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Charlotte Amalie
Wednesday, June 12, 2024
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Delegate, Governor Disagree On CFO Bill

Calling legislation she introduced to establish a chief financial officer for the Virgin Islands “an evolution,” Delegate Donna Christensen testified to Congress Thursday it was needed because a significant number of V.I. residents believe “the operations of the Government of the Virgin Islands are not as transparent and accountable as they should be.” Meanwhile, Gov. John deJongh Jr. issued a statement and provided testimony to Congress reiterating his opposition to what he called a "deeply flawed bill which purports to address the fiscal imbalances of the Government by creating a new bureaucracy rather than addressing their fundamental causes."

Christensen’s CFO legislation, a pet project for a decade now, "seeks to end this acrimony and restore trust by the public that the revenue projections of their government will be made without political consideration,” she said at Thursday afternoon’s hearing before the Natural Resources Subcommittee on Fisheries, Wildlife, Oceans and Insular Affairs. “This is the process utilized by the District of Columbia through its CFO where there no longer are arguments… over the amount of money to spend, just arguments on how to spend the money that is available.”

Christensen said she was not under any illusion the legislation is a cure-all for what ails the Virgin Islands. “I am proposing it as a five year pilot program for improving transparency and trust in our budgetary and fiscal practices,” she said. “If Virgin Islanders approve of the process that the bill provides, they can vote to make it permanent through a referendum that is provided for after year four of the CFO’s five year term.”

With Hovensa closing, the federal government will be providing some funding to the territory and a CFO would "enhance our ability to successfully apply for assistance at this very critical time because of added accountability and transparency,” she said.

Assistant Interior Secretary for Insular Affairs Anthony Babauta told the committee that the Department of Interior had no objection to the bill because it would constitute only "de minimus interference with self-government in the Virgin Islands, while addressing other issues of mistrust between the executive and legislature and possibly the public," according to Christensen’s office. Babauta called Christensen’s reference to a balanced budget a step in the right direction toward transparency and regaining control of spending and enhancing the ability of the Government of the Virgin Islands to deal effectively with new issues that will arise. He said that revenue management issues are not unique to the Virgin Islands. “It occurs in all the U.S. territories and results in the accumulation of harmful debt…which interferes with each territorial government’s ability to solve current issues,” he said.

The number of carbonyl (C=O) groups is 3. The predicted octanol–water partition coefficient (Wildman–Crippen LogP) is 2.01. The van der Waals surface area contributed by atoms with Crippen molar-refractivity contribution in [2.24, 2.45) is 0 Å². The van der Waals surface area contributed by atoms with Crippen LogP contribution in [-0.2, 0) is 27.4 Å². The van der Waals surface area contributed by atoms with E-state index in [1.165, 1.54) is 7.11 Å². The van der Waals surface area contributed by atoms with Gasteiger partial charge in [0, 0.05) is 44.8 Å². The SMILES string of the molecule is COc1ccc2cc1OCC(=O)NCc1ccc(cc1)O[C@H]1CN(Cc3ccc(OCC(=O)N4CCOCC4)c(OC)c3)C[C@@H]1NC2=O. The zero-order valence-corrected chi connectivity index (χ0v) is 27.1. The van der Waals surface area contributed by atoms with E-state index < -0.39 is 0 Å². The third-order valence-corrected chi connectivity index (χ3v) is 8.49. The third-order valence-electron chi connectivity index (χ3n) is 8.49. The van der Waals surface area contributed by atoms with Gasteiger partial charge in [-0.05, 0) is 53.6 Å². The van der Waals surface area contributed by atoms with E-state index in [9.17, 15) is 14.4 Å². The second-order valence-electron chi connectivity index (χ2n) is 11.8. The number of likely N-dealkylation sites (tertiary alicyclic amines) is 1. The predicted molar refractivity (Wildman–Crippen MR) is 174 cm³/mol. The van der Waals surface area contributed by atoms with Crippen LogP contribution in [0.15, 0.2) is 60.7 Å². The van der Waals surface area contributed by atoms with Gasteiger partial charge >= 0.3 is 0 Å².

Babauta recommended the bill:

  • Require a revenue and spending balance;
  • Specify whether referenced spending limits are low or high and they are not tied to a balanced budget;
  • Say what entity would establish spending limits;
  • Have the CFO “recommend” revisions of government standards for financial management.

Christensen introduced for the record statements from deJongh, the League of Women Voters, and Jason Budsan of St. Thomas. Governor deJongh opposed the bill stating: “It would reduce the authority of the Governor and the Legislature to make tough budgetary decisions, and place such authority in the hands of an unelected official accountable to no one.” The League of Women Voters recommended that instead of a CFO, federal dollars be used to ‘hire an independent expert financial management firm.

DeJongh, meanwhile, said the CFO bill "misses the mark” in its diagnosis of the problems faced by the Government and creates a false illusion of fixing them. "The government has undertaken aggressive and painful measures, on both the revenue and expenditure side to meet its extraordinary budget challenges. The government’s challenges, however, are not expenditures; the challenges are revenues," which deJongh said have declined precipitously in recent years “as a result of the Great Recession, federal actions impacting the Territory’s EDC program, and continuing discriminatory treatment of the Islands in important federal programs.”

DeJongh said he believes to honestly address the present budget crisis, its root causes must be recognized. The current challenges were caused by a drastic drop in revenue that started in 2008, the result of the global economic downturn, he said. “Revenue losses have direct external causes, and are not the result of how numbers are shuffled around by financial managers, as the delegate seems to believe,” deJongh said.

DeJongh disputed the suggestion that government operations are not transparent, saying the budget process, governmental responses to U.S. Inspector General’s recommendations, revenue and expenditure reports, audited financial statements, are all available to the public.

In testimony to the committee, deJongh said “the principles so central to the philosophy of the majority — limiting to the greatest extent possible the intrusion of the federal government into the affairs of State and local governments — are violated by this proposal." He said he opposes it because it restricts local authority and "effectively places such responsibilities back in the hands of the Congress.”

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